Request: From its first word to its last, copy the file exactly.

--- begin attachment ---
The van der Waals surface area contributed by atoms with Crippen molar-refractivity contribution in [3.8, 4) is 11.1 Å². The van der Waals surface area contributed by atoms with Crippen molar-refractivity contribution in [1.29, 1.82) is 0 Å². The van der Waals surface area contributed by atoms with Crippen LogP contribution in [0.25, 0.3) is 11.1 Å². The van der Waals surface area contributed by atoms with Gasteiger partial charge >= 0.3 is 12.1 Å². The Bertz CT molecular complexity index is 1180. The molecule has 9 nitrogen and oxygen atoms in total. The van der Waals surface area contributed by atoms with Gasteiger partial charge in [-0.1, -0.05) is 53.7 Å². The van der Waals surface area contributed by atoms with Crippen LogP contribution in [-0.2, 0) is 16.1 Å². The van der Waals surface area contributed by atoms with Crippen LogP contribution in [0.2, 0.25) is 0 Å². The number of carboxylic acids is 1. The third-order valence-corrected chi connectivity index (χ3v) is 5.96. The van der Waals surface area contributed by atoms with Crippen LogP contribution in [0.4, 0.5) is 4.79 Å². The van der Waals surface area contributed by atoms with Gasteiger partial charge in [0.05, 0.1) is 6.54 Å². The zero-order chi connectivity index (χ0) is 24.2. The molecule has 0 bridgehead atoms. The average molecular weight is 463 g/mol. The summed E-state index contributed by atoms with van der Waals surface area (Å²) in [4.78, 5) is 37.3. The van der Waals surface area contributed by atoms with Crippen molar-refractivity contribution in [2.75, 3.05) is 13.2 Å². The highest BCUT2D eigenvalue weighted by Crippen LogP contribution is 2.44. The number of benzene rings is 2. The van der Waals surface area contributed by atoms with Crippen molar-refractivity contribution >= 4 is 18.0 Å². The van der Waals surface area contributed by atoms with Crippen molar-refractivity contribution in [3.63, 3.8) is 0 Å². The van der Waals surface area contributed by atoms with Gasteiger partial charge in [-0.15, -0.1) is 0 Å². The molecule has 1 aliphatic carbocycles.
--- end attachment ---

The van der Waals surface area contributed by atoms with Crippen molar-refractivity contribution in [3.8, 4) is 11.1 Å². The van der Waals surface area contributed by atoms with Crippen molar-refractivity contribution in [1.29, 1.82) is 0 Å². The van der Waals surface area contributed by atoms with Crippen LogP contribution in [0.25, 0.3) is 11.1 Å². The van der Waals surface area contributed by atoms with Gasteiger partial charge >= 0.3 is 12.1 Å². The Bertz CT molecular complexity index is 1180. The molecule has 9 nitrogen and oxygen atoms in total. The van der Waals surface area contributed by atoms with Gasteiger partial charge in [-0.1, -0.05) is 53.7 Å². The van der Waals surface area contributed by atoms with Crippen LogP contribution in [-0.2, 0) is 16.1 Å². The van der Waals surface area contributed by atoms with Crippen LogP contribution in [0.2, 0.25) is 0 Å². The number of carboxylic acids is 1. The third-order valence-corrected chi connectivity index (χ3v) is 5.96. The van der Waals surface area contributed by atoms with Crippen LogP contribution in [0.4, 0.5) is 4.79 Å². The van der Waals surface area contributed by atoms with Gasteiger partial charge in [0.05, 0.1) is 6.54 Å². The zero-order chi connectivity index (χ0) is 24.2. The molecule has 0 bridgehead atoms. The average molecular weight is 463 g/mol. The summed E-state index contributed by atoms with van der Waals surface area (Å²) in [4.78, 5) is 37.3. The van der Waals surface area contributed by atoms with Crippen molar-refractivity contribution in [2.75, 3.05) is 13.2 Å². The highest BCUT2D eigenvalue weighted by Crippen LogP contribution is 2.44. The number of benzene rings is 2. The van der Waals surface area contributed by atoms with Crippen molar-refractivity contribution >= 4 is 18.0 Å². The van der Waals surface area contributed by atoms with Crippen molar-refractivity contribution in [3.63, 3.8) is 0 Å². The van der Waals surface area contributed by atoms with Gasteiger partial charge in [-0.15, -0.1) is 0 Å². The molecule has 1 aliphatic carbocycles.